Ranger volunteering at Sissinghurst Castle Garden

The view across the estate at Sissinghurst Castle Garden

In the first of a series about volunteering for the Ranger team at Sissinghurst, Clare Saxby describes why donating a few hours a week to the National Trust is so fulfilling and introduces the estate's two full-time rangers, Peter Dear and Paul Freshwater.

A quick hello 

After two decades writing for film and television in London, I moved with my family to Kent three years ago. Sissinghurst quickly became my favourite woodland walk with my dog Biscuit, we would often stop to watch the rangers working in all weathers. Inspired to write about a fictional ranger, I emailed Sissinghurst about volunteering and in no time had signed up to work one morning a week on the estate.

The ranger team 

Head Ranger Peter Dear has worked for the National Trust since he was sixteen years old, starting out at Scotney  and moving to Sissinghurst fourteen years ago. He is a walking encyclopedia of the flora and fauna of Kent and has a particular passion for the moths and dragonflies that now thrive on the estate under his care. 

Hard at work in the Sissinghurst woodland
Hard at work in the Sissinghurst woodland


Ranger Paul Freshwater worked for many years in the City, but would spend his spare time on walking holidays far-removed from the urban grind. Several years ago he decided to change career and completed a degree in Countryside Management at Hadlow College, after which he was snapped up by Sissinghurst to spend his days outdoors.

Over the months, with Pete and Paul's guidance, I have learned an astonishing amount about the fascinating and very physical work that goes into conserving ancient woodland. Those four hours on a Wednesday morning have proved immensely satisfying (if often exhausting!) and the highlight of my week.

Our work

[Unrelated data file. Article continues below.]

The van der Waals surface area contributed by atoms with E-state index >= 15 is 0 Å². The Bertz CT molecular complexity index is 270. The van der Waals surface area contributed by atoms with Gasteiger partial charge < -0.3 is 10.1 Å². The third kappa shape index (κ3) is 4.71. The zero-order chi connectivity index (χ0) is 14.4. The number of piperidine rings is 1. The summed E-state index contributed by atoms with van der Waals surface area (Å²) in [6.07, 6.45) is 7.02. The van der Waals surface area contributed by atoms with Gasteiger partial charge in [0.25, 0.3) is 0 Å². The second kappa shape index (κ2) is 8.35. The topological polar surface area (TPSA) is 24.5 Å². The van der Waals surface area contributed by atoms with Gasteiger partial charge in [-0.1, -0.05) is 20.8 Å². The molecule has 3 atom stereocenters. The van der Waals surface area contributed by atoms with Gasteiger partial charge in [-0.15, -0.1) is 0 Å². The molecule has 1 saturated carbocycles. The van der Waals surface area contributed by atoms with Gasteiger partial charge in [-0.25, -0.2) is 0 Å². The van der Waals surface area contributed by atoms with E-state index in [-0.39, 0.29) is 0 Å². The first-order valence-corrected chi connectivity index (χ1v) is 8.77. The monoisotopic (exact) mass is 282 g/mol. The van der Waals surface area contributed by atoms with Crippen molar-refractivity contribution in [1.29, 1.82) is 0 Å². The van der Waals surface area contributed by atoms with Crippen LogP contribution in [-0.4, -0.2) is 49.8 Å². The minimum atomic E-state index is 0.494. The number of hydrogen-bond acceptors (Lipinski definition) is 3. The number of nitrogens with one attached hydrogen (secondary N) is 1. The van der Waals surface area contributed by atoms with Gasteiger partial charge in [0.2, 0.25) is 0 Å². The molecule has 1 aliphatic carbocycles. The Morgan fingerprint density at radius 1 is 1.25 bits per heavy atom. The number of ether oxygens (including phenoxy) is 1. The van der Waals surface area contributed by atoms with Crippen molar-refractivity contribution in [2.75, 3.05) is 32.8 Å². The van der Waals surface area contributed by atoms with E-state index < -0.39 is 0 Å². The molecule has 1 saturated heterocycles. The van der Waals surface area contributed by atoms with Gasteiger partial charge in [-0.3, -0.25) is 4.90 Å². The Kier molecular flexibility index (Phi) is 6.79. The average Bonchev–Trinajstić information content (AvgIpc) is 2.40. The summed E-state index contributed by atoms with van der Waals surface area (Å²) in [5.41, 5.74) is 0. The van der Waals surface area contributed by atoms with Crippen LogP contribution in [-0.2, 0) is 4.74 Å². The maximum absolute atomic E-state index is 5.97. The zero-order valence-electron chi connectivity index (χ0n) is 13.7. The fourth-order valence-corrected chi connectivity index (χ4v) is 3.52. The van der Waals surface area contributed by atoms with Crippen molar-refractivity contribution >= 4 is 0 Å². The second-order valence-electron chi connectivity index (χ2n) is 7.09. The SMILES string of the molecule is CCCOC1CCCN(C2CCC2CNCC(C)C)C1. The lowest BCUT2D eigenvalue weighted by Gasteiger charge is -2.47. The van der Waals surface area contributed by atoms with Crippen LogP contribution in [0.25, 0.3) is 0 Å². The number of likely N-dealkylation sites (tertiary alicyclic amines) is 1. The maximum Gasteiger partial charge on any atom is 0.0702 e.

One of the Ranger team's most important jobs is to ensure the safety of the thousands of visitors who enjoy Sissinghurst's beautiful walks all year round. The 460 acre estate, consisting of fields, meadows and woodland, is patrolled regularly and if a tree is found leaning dangerously over a path or road due to high winds, age, or disease, Pete, Paul and the volunteers act immediately to secure it.


Recently Pete spotted a precarious goat willow leaning over Digdog Lane at the northern edge of the estate and the team went into action. Paul had to fell the tree for health and safety reasons, but explained that no part of it goes to waste - logs from the trunk will be seasoned and used for firewood and the thinner branches are bundled tightly into faggots, using Pete's ingenious homemade tool constructed of two sticks and some string! The faggots then came in very handy for lining the edges of the lakes and preventing bank erosion by enthusiastic dogs keen for a dip - that said, dog walkers are welcome to let their animals swim from the designated dog launch, on the lower lake. 

Managing the bank erosion at Sissinghurst
Managing the bank erosion at Sissinghurst
A finished bug hotel standing in our veg garden

Bug hotels at Sissinghurst Castle Garden

Our ranger volunteer Clare talks about the new bug hotels that we have here at Sissinghurst, and how you can build one for your own home.

Keep checking back to find out more about Clare's volunteering in the coming months.